Announcement by US First Lady Michelle Obama complements
ongoing DRC efforts to improve access to education

Kinshasa—June XX, 2015— The government of the Democratic Republic of Congo (DRC) today welcomed an announcement by US First Lady Michelle Obama that the U.S. Agency for International Development (USAID) and the United Kingdom’s Department for International Development (DFID) will provide up to $180 million over five years to advance girls’ education in conflict-affected areas of the DRC, including the North and South Kivu and Katanga provinces. This partnership aims to support adolescent girls not currently enrolled in school and provide pathways for accelerated learning that will expand social and economic opportunities—opening up new pathways to success for current and future generations.

Announcing this initiative during a visit to London, First Lady Michelle Obama highlighted the shared commitment by the United States and United Kingdom to advancing adolescent girls’ education worldwide, and the efforts of the new “Let Girls Learn” program launched by President Obama and the First Lady in March 2015.

“The government applauds USAID and DFID on this important investment aimed at improving the lives of thousands of adolescent girls who currently face barriers to education. We know that when girls are not in school, they are more vulnerable to disease and violence, and this is a critical step toward changing the futures of many,” said Minister of Communications Lambert Mende. “The DRC government welcomes the leadership of First Lady Michelle Obama through the ‘Let Girls Learn’ initiative, and looks forward to working with our development partners to ensure that adolescent girls and boys have the opportunity to attend and stay in school.”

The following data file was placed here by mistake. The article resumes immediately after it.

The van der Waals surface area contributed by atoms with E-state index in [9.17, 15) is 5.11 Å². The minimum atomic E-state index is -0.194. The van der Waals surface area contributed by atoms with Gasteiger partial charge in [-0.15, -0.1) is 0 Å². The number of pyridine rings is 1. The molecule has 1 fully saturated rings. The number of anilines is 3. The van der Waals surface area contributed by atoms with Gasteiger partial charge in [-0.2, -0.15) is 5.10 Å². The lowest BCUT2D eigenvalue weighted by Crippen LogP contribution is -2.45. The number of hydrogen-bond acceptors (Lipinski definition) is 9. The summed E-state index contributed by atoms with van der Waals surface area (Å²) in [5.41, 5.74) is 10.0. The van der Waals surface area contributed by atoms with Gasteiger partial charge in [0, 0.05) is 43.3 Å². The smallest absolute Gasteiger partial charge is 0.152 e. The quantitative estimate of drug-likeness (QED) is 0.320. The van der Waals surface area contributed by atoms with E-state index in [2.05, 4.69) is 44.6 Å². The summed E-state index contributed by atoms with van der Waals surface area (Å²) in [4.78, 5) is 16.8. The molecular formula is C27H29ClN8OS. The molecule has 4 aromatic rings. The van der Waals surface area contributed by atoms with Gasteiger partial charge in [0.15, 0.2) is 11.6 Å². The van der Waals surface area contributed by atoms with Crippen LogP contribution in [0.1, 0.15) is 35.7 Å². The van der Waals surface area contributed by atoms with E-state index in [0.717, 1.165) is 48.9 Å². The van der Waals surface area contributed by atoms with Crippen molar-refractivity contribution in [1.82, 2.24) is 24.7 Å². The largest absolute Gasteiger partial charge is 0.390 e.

The U.S.-led ‘Let Girls Learn’ program in the DRC consists of a number of activities to promote education, from encouraging enrollment and improving the quality of curriculum to mobilizing communities around supporting girls’ retention in schools.

The First Lady’s announcement is the latest example of the DRC’s work with international partners to improve access to education throughout the country. Earlier this year Alice Albright, Chief Executive Officer of the Global Partnership for Education, visited the DRC to assess the impact of a $100 million education sector grant her organization has provided for the period 2013 through 2016. Citing the commitment of senior government leaders to keeping education a priority – in part by nearly doubling the percentage of the federal budget allocated to education since 2010 – Albright noted that, “the Ministry of Education has led the work to prepare a new 10-year education sector plan, and with support from partners, it is now turning this strategy into a medium-term action plan.” The Global Partnership for Education has allocated up to $100 million in additional funding through 2018 to support these efforts.